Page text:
On July 3, the filing deadline for candidates in Maryland's political races, it rained all day. Airplanes quartered at the small airports around the state were grounded by the weather. Steve Sachs began to worry. Maybe the rumors were true, he told his campaign aides, that Maryland Attorney General Francis B. Burch could be making a last-minute change in his campaign strategy.

Burch had spent the holiday weekend in Ocean City, at his beachfront condominium. He had planned to file his candidacy for the Democratic nomination for governor on the last day. He had said he would fly to Annapolis from Ocean City. But here is was two o'clock in the afternoon, and Burch had not arrived. The private plane he was to travel in was fogged in. Would he file, and for what office?

Steve Sachs ordered a press conference, tentatively scheduled for July 5. His aides called reporters to ask them to attend Sach's news event should Burch decide to run against Sachs in the Democratic primary for attorney general.The rumors had been strong all week, the aides said, Burch may be plotting strategy to out-for Sachs

Sachs' fears came to nothing. Burch drove up to the office of the Board of Election supervisors in Annapolis about 5 p.m.,filled out the forms and became an official candidate in the Democratic gubernatorial race.

Burch has disappeared from Sachs' pantheon of secret trouble-makers. As a former U.S. attorney for Maryland, Sachs grew accustomed to searching out conspiracies. He made a national reputation as an aggressive prosecutor of crimes of political corruption. After he left that office he became a well-paid Baltimore attorney specializing in defending people accused of white-collar crimes.

Because of his career as a federal prosecutor in the 60's, Sachs said he now fears that someone is out to sabotage his campaign. Last week another press conference was scheduled, one which was actually held.

A coffee urn was set up at the rear of the H. L. Mencken room at the Baltimore Hilton Hotel, chairs were placed in rows facing a podium and Sachs stood at the microphone reading from a prepared text. He reviewed his favorite campaign issues and then said he wanted to"get something off my chest."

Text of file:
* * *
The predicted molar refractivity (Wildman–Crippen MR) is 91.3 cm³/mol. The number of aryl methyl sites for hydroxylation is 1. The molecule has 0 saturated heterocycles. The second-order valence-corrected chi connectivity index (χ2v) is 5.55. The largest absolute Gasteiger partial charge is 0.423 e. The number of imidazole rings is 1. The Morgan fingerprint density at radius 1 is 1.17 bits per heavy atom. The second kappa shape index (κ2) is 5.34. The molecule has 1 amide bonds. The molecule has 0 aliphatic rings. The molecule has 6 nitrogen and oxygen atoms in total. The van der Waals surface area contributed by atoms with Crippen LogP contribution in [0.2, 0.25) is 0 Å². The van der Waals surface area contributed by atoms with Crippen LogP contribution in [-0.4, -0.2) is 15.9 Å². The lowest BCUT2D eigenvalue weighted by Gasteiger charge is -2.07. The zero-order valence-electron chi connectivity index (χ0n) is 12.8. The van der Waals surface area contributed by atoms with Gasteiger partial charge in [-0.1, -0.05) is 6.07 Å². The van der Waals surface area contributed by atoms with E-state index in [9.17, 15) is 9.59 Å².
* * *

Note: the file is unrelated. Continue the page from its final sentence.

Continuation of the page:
St Sachs announced that he was on the "hit list" of Irvin kovens, the convicted co-defendant of suspended Maryland Governor Marvin Mandel. Sachs said he was proud of that.

"My kind of political independence and my record in public office as a corruption fighter have bruised Mr. Kovens before," he said. Sachs had been out of office for more than a decade, however, when Kovens was convicted by federal prosecutors of political corruption.

Sachs accused Kovens of masterminding a concerted campaign to undermine his candidacy. He said he believes Kovens will mount a smear campaign against him and that he will try to "dupe" Sachs' opponents by funneling money into their campaigns.

When Sachs was asked for proof of this Kovens conspiracy, he repeated what he called "circumstantial evidence."

A mutual friend of an East Baltimore attorney had told Sachs that Kovens approached the attorney, who no longer lived in East Baltimore but who had grown up there, and asked the attorney to run against Sachs.

Could Sachs name the mutual friend or name the attorney? No, Sachs would not reveal his sources.

Sachs gave another exmple. He said an official in one of the gubernatorial campaigns told him that this official received a call from Kovens and Kovens said that he was "determined to bury"Sachs. Again, no names.

Finally, Sachs told the story of a member of a state commission who, "almost tear in eye," told Sachs he could not work on Sachs' campaign because he owed his state job to Kovens and he did not want to lost it. Did Sachs believe that Kovens had enough influence to force a state employe out of his position simply because he was campaigning for Sachs? Frankly no, Sachs replied, but that is the way people think in Maryland.

Sachs was asked if he were not smearing Kovens and whether he had enough proof of this conspiracy by Kovens to present it to a jury in a criminal court.

Sachs said he found this line of questioning by the reporters, to be "precious." The reporters had interviewed Kovens, Sachs said; they knew he disliked Sachs.

Sachs was asked whether he was "running from Kovens or with him?"

"No, Mr. Kovens has interjected himself in this race. You may say I raise the issue but I think it's an enormously important issue in this state," Sachs answered.

Kovens, working full time at his furniture store and worrying about his chances to win an appeal next week to overturn his conviction, has not been pleased by Sachs' attempt to make him a campaign issue. Kovens said that on the advice of his attorney he is not participating in any campaign this year,especailly Steve Sachs' campaign.